Tim was in a car accident that left him unable to use his arms. He needs to be fed by caregivers who must be present throughout the feeding process. He would like to have the independence and freedom to feed himself.
Our goal was to design and build a robotic system that allows Tim to feed himself. The system consists of a robotic feeding arm, food bowls and a water bottle, eye-tracking, and a custom GUI. The simple GUI lets the user select one of the bowls to eat from by looking at the appropriate section of the GUI. Based on this command, the robotic arms moves to the appropriate bowl, scoops food, and delivers it to the user’s mouth. The user can chose to return food on the spoon if not all of it is desired. The software system remembers which bowl was selected last and how many times each bowl was selected, allowing the system to estimate the amount of food remaining in each bowl.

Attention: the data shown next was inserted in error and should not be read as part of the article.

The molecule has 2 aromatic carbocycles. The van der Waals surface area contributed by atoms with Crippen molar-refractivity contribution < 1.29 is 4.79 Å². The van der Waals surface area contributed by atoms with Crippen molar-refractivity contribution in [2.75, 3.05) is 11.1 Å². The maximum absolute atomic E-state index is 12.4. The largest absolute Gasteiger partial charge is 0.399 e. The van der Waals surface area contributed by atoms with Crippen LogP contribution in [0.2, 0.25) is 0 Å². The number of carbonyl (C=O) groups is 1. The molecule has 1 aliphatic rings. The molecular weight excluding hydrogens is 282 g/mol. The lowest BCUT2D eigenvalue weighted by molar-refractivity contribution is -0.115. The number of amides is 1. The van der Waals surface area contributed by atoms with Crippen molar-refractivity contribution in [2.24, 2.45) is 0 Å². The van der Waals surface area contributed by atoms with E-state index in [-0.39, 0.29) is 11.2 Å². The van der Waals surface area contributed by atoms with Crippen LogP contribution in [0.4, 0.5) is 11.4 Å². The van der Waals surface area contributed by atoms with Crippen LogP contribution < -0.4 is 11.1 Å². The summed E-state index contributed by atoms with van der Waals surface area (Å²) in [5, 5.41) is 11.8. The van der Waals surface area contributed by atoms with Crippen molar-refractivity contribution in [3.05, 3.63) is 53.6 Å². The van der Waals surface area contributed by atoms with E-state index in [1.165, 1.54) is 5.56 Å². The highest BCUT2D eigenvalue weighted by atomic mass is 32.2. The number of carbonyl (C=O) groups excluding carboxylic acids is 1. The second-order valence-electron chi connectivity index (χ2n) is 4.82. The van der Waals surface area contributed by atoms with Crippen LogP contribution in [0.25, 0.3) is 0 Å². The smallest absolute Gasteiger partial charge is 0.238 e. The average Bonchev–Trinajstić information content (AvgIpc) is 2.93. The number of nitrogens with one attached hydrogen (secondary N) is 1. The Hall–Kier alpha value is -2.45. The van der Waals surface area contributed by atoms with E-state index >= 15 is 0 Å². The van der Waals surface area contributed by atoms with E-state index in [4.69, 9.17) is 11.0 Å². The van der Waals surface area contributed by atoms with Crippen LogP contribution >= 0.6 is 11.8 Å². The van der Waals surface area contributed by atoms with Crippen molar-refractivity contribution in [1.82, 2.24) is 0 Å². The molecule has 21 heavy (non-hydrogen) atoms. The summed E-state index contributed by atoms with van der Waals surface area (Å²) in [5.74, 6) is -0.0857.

If the user would like a drink, they can select that option from the GUI. The robotic arm swivels to offer a drink straw to the user. The straw has a valve attached at the end that prevents water from spilling until the valve is squeezed open with the user’s mouth. The GUI is simple an intuitive to use. The design focuses on bright colors with large selection regions. We implemented a simple, multi-level menu system.
The project is complete and was successfully tested by end users at Lifestream, including Tim. The project was also received widespread media attention, including a CNN feature, and articles by Engadget, Forbes, PCWorld, and Herald News. The project also won first prize in NU’s ECE Capstone Design Competition.